Solved

Problem with SSL keys

Posted on 2004-04-27
4
166 Views
Last Modified: 2013-12-15
Hi,

I have a server with 2 IP address on one card. I have 2 websites that are using one IP each. Both of the website have a SSL cert.  
Both websites have been moved from a different server to mine.

The first website works fine in either normal or ssl way
The second is using the default ssl key of the server, which is something like localhost.localdomain.

I have gone throught the settings and everything seems fine.

Is anybody could have an idea about why 1 website with the same configuration (except for names) as the other one don't get the good SSL key?

Thanks
0
Comment
Question by:e_poirier
4 Comments
 
LVL 40

Accepted Solution

by:
jlevie earned 50 total points
ID: 10933116
SSL certs are bound to a Fully Qualified Domain Name (FQDN). When you moved the web sites these certs are associated with did the FQDN of each site remain the same? And can the Linux box do a reverse lookup on each IP and get the correct FQDN for each site. Usually this is a DNS responsibility, but it can also be satisfied by hosts file records on the Linux server.
0
 
LVL 10

Expert Comment

by:gg234
ID: 15247974
0

Featured Post

Free learning courses: Active Directory Deep Dive

Get a firm grasp on your IT environment when you learn Active Directory best practices with Veeam! Watch all, or choose any amount, of this three-part webinar series to improve your skills. From the basics to virtualization and backup, we got you covered.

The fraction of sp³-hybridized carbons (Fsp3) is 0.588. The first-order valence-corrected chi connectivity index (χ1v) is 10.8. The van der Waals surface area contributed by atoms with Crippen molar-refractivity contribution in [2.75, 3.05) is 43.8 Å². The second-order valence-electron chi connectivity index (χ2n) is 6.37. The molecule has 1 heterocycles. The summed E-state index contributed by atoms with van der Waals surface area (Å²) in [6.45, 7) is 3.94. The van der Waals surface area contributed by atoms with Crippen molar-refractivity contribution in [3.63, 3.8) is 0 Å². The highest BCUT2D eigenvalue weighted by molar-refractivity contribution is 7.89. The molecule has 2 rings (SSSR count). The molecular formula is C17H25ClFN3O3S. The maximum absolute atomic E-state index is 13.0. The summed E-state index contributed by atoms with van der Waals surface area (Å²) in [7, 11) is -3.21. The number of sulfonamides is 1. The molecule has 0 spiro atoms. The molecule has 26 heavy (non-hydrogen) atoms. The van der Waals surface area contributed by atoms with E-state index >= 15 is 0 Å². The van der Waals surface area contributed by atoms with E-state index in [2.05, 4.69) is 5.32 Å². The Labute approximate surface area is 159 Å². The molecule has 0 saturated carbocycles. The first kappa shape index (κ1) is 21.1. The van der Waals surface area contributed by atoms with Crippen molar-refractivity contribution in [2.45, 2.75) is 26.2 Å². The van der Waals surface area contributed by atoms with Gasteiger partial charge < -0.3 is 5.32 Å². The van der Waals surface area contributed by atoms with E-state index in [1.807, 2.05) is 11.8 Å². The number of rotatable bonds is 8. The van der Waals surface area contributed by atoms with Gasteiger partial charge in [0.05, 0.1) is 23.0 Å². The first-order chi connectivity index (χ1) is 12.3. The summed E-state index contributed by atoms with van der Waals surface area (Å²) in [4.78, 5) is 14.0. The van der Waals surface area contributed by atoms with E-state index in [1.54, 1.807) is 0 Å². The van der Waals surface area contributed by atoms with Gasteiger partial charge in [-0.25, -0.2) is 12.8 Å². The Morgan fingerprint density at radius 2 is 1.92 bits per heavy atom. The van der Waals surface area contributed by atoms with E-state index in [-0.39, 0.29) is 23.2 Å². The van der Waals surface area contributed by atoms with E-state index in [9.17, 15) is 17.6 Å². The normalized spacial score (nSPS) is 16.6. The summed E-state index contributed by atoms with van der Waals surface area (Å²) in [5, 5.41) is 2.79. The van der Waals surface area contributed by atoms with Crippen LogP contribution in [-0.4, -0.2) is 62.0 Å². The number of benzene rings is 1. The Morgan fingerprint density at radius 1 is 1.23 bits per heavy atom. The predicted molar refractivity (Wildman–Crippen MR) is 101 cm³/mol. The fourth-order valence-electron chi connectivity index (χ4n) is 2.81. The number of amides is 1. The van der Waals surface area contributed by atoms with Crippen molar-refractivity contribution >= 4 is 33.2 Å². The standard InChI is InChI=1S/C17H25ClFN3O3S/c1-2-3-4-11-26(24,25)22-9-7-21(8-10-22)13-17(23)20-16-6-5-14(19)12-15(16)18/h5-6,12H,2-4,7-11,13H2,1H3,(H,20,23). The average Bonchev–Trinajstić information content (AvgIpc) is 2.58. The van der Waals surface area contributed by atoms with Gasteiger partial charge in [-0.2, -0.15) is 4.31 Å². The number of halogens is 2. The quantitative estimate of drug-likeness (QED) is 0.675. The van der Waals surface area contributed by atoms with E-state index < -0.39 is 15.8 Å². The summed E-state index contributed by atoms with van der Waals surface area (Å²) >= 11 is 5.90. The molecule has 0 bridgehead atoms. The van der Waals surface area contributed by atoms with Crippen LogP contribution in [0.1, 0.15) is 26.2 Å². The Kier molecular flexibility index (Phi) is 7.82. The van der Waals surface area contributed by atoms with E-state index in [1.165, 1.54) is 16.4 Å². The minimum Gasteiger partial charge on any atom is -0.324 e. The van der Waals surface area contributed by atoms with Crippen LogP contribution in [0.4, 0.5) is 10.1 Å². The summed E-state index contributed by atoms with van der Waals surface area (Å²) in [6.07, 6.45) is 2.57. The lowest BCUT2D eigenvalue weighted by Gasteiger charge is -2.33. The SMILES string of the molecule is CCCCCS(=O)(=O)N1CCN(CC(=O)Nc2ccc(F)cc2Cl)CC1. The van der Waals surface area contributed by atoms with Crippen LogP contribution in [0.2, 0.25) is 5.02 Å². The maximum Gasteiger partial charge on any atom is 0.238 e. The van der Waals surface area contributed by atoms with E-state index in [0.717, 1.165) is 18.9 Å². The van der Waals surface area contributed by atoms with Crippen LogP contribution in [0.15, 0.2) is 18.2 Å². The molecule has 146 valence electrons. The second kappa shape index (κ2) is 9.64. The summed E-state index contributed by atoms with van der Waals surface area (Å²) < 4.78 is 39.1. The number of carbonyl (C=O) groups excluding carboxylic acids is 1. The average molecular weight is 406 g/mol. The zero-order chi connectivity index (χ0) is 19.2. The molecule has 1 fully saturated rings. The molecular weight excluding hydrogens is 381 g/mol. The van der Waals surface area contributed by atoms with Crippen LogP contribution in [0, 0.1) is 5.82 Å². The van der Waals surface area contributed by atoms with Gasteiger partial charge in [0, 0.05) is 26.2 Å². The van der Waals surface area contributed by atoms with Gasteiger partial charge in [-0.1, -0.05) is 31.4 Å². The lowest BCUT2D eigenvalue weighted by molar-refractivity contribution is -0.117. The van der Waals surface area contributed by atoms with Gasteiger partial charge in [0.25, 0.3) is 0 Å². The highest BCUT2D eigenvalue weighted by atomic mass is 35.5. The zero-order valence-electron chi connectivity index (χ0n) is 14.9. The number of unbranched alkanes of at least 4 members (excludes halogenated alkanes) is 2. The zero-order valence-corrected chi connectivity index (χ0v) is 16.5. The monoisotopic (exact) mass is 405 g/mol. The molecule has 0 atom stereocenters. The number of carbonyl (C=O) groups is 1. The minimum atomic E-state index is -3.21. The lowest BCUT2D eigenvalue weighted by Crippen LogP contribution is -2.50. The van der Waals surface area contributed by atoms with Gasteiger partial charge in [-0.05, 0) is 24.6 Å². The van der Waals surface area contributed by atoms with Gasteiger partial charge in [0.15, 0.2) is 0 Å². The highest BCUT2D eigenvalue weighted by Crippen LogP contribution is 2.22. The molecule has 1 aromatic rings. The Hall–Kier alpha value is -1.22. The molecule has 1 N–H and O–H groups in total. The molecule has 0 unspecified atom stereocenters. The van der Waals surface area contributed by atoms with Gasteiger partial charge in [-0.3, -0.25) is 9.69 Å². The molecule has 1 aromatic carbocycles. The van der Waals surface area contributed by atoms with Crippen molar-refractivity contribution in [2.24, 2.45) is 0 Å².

Question has a verified solution.

If you are experiencing a similar issue, please ask a related question

Over the last ten+ years I have seen Linux configuration tools come and go. In the early days there was the tried-and-true, all-powerful linuxconf that many thought would remain the one and only Linux configuration tool until the end of times. Well,…
Linux users are sometimes dumbfounded by the severe lack of documentation on a topic. Sometimes, the documentation is copious, but other times, you end up with some obscure "it varies depending on your distribution" over and over when searching for …
Learn how to find files with the shell using the find and locate commands. Use locate to find a needle in a haystack.: With locate, check if the file still exists.: Use find to get the actual location of the file.:
Learn how to navigate the file tree with the shell. Use pwd to print the current working directory: Use ls to list a directory's contents: Use cd to change to a new directory: Use wildcards instead of typing out long directory names: Use ../ to move…

726 members asked questions and received personalized solutions in the past 7 days.

Join the community of 500,000 technology professionals and ask your questions.

Join & Ask a Question